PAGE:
• Managing sleep
  • Managing symptoms of medical conditions that may be associated with depression
  • Relaxation
  • Using strategies for preventing relapse of depressive symptoms

4. Lifestyle

  • Exercise
  • Overcoming barriers to exercise adherence
  • Holidays
  • Leisure activities
  • Nutrition and diet

5. Social support

  • Family support
  • Relationships with peers and friends

6. Communication

  • Assertiveness
  • Communication strategies (e.g., with mental health professionals)

7. Others

  • Accessing support services
  • Creating action plans
  • Decision making
  • Goal setting
  • Problem solving
  • Career planning
  • Spirituality

Being able to self-manage your depression enhances your confidence and gives you a sense of control in dealing with your illness.

It goes without saying that most of the available self-help books on depression woefully fall short of covering a majority of these essential ingredients of self-management and tend to go with one paradigm of treating depression. Depression, however, cannot be treated by one-size-fits-all strategies as suggested by many of these books.

Empower yourself with self-management

Healthcare is moving toward a model of client-centred care. In this model, clients are partners in decisions related to their healthcare and collaborate with their healthcare providers to prioritise and set goals and choose interventions for their illness. In this context, self-management strategies prepare you to be an active player in your own treatment rather than being a passive recipient. With self-management, you assume the primary responsibility of your treatment, though with support from your provider and your social network. Self-management puts one in the driver’s seat with regards to making choices to treat depression. Being able to self-manage your depression enhances your confidence and gives you a sense of control in dealing with your illness. Depression can make you doubt your capability for dealing with stress or sometimes even mundane day-to-day stuff. Self-management provides you with an antidote to counter these negative thoughts.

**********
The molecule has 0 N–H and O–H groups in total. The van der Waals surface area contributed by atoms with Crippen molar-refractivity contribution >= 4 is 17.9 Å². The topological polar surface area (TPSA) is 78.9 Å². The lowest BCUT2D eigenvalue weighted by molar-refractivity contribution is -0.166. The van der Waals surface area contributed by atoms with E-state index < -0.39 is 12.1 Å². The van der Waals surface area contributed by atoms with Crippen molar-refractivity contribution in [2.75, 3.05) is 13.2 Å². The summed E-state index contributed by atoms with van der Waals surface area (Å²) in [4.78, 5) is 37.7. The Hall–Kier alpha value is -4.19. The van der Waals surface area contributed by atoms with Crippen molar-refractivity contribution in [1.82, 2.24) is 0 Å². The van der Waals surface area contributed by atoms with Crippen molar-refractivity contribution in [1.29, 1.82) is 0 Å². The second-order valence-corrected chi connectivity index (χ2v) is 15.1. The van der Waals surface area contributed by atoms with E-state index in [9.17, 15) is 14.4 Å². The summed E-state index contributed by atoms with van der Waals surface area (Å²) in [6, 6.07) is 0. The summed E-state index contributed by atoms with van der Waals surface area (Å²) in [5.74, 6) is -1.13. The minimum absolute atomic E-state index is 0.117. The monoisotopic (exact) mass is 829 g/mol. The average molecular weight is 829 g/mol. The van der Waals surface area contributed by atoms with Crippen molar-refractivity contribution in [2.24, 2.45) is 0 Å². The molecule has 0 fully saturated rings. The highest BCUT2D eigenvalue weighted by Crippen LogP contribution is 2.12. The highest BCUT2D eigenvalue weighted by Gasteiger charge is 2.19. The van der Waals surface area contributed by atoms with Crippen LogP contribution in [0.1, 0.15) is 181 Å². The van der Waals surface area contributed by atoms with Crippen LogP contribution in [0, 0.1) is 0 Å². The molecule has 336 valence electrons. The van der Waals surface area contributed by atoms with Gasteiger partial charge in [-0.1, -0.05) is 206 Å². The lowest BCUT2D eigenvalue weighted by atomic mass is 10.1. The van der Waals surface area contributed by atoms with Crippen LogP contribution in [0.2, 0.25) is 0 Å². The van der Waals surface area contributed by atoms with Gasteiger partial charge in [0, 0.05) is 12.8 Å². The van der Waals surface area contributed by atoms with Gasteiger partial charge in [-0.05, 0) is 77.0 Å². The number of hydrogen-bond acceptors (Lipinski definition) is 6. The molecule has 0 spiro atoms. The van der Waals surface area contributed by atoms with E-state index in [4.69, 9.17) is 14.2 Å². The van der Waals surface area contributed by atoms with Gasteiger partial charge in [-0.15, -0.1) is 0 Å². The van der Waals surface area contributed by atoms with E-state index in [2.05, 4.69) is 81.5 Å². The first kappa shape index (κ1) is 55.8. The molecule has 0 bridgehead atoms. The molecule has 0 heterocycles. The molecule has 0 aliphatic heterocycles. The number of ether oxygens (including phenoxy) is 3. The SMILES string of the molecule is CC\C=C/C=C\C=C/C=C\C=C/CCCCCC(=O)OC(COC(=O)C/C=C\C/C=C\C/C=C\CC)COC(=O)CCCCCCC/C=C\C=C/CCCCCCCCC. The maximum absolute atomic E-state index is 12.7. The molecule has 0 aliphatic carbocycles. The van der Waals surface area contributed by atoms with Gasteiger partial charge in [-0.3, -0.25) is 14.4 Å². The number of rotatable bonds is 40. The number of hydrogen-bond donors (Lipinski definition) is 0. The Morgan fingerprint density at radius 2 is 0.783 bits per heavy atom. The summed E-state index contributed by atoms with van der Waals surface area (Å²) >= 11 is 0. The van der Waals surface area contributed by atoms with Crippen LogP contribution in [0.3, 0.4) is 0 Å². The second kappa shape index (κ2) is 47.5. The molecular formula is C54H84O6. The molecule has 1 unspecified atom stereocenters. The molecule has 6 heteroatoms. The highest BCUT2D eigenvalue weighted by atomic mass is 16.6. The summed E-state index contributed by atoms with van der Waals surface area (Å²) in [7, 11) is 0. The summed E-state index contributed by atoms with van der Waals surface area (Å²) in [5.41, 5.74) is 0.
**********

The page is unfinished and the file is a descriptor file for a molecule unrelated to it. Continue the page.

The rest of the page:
Robust evidence supports the use of self-management strategies in depression. Individuals using self-management have reduced depressive symptoms, lower relapse rates of depression, improved quality of life and psychosocial well-being, better adherence with medications, and a greater sense of self-efficacy, i.e., self-confidence in one’s abilities. Even if you are on medications or in therapy, self-management complements your ongoing treatment. To learn more about evidence-based self-management techniques that are proven to work for depression, check out the The Complete Guide to Self-Management of Depression: Practical and Proven Methods.


Harpreet Duggal, MD, FAPA, is a board-certified psychiatrist in private practice in the San Francisco Bay Area. He received his training in psychiatry at the University of Pittsburgh Medical Center (UPMC). He is trained in psychopharmacology and psychotherapy and has authored more than one hundred peer-reviewed articles. He is an advocate for client-centred care based on the principles of wellness and recovery. Visit his blog on self-management of depression.